After version two went live, I realized a couple things:

  • I cannot use JQuery to write the UI interaction with browser. It is do-able. I can't do it cleanly. I have to use something advanced, and more organized.
  • The public facing blog site should not be part of the blog administration. It was just not a good idea.
  • Instead of mixing all classes into a single Java project, it is better to break the whole thing into multiple projects. It would also be easier to modularize.
  • The final product should be easily deployed. This allows fast changes and fast deployments to production.

If I don't work enough on the second version, I would never realize these subtle things. And the ways these changes can be done are all incorporated into the third version. When I started, I thought such a project would be so easy. Turned out I was wrong. For every software application development, there will be a few tricky corners that all developers cannot foresee. When they finally encounter such a corner, they would not know what to do, and will make quick but not-so-wise decisions. When all these hastily made decision accumulates, the end product would become a pile of crap. It is workable, but will not be user-friendly. This is especially true when one underestimate the project, which is what I did. This explains why I had to write the same application three times.

The Third Version

I started the development of the third version in Dec 2017. I switched from GitHub to BitBucket, because BitBucket have already started providing private repository for small team. And GitHub only started allow private repository for free in April 2020.

For UI of administrative site, I chose AngularJS. At the time, I have used AngularJS for 3 years, and felt very comfortable with it. The web server piece I used Spring Boot. It turned out to be a great decision. There is no need to worry about application container. It is easily deployed. And starts up within 9 to 13 seconds, super fast. The use of AngularJS really made a difference. The UI interaction written in AngularJS was much more organized and clean than the code design with JQuery. I was very happy how it turned out.

For the public blog site, there is no need of a powerful JavaScript framework like AngularJS. The blog site's main objective is to make information available to a wide audience. To me, fancy UI interactions serves no real purpose (other than catching people's eyes), and it would add longer development time, testing time, and worst unnecessary complexity to the blog site. Hence, I decided it is best to make it simple, as static as possible, with minimum UI interactions. I didn't come up with this conclusion myself. Many others have also made similar comments. I took their advice and kept the blog site as simple as possible.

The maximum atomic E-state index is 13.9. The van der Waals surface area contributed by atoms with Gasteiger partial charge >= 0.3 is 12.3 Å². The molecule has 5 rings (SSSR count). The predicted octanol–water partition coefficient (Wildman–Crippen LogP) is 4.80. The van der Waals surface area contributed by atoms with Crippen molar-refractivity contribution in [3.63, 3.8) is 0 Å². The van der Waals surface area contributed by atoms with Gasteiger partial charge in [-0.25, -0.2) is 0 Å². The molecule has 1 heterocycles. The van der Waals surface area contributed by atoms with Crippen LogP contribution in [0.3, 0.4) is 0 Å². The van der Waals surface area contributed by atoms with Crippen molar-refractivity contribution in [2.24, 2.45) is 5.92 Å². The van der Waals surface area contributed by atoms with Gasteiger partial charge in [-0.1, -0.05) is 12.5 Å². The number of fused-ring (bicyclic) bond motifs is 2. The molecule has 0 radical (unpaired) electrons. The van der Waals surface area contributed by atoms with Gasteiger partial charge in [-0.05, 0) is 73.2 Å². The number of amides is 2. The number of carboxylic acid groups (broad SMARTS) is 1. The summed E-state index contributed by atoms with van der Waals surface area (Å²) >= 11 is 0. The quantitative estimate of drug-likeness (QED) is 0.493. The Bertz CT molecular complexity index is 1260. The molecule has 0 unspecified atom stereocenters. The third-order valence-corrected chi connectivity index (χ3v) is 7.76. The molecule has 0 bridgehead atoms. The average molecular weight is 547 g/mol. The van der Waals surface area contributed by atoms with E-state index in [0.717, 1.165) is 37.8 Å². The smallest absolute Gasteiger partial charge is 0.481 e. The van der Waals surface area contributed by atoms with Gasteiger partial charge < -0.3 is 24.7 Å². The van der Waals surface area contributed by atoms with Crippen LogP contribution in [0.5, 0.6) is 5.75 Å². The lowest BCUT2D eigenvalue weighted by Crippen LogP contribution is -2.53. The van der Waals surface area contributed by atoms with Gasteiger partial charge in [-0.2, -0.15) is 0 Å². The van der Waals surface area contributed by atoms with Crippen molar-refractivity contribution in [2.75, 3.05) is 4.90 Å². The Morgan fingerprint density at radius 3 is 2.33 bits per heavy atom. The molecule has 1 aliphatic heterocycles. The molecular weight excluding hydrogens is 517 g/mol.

Besides the two web sites, I created three more projects, one for the data access, one for services layer, and one for data models and entities. That is five different different projects. This is a departure from the previous versions where there is just one project with all these different things packaged together, a monolithic project. The down side with this splitting strategy is that some how it took a long time for everything to be built. It was probably an OS thing. I was compiling it on Linux, and it was lightning fast. Another thing I find it annoying is that I cannot do debugging with Eclipse while running Spring Boot. Other than these two, I was quite happy with the decision of splitting the monolithic project into multiple projects.

For this latest version I was determined to make it the best (as best as I can do with limited time and resources). I took some of the best things I have discovered, and put it in this project. For example, I like the idea of splitting the HTML UI elements on a page so that some of these can be reused. So I used the taglib with the JSP pages. It made the page markup almost unrecognizable, yet the approach made the static UI components reusable.

One cool thing I have discovered was that all the site objects had shared some common properties, like title, keywords, category, published/unpublished, description, So every object has a metadata super class which encapsulate all these common properties. Then each has its own set of unique properties. The cool thing about this is that all the queries that work with these objects are common. So I had packed all these queries into a single class, a query builder. This way, I avoided a lot of duplicated codes. In many cases, these reusable methods can be re-arranged and fulfill a new functionality. This latter situation is sometimes a pleasant surprise.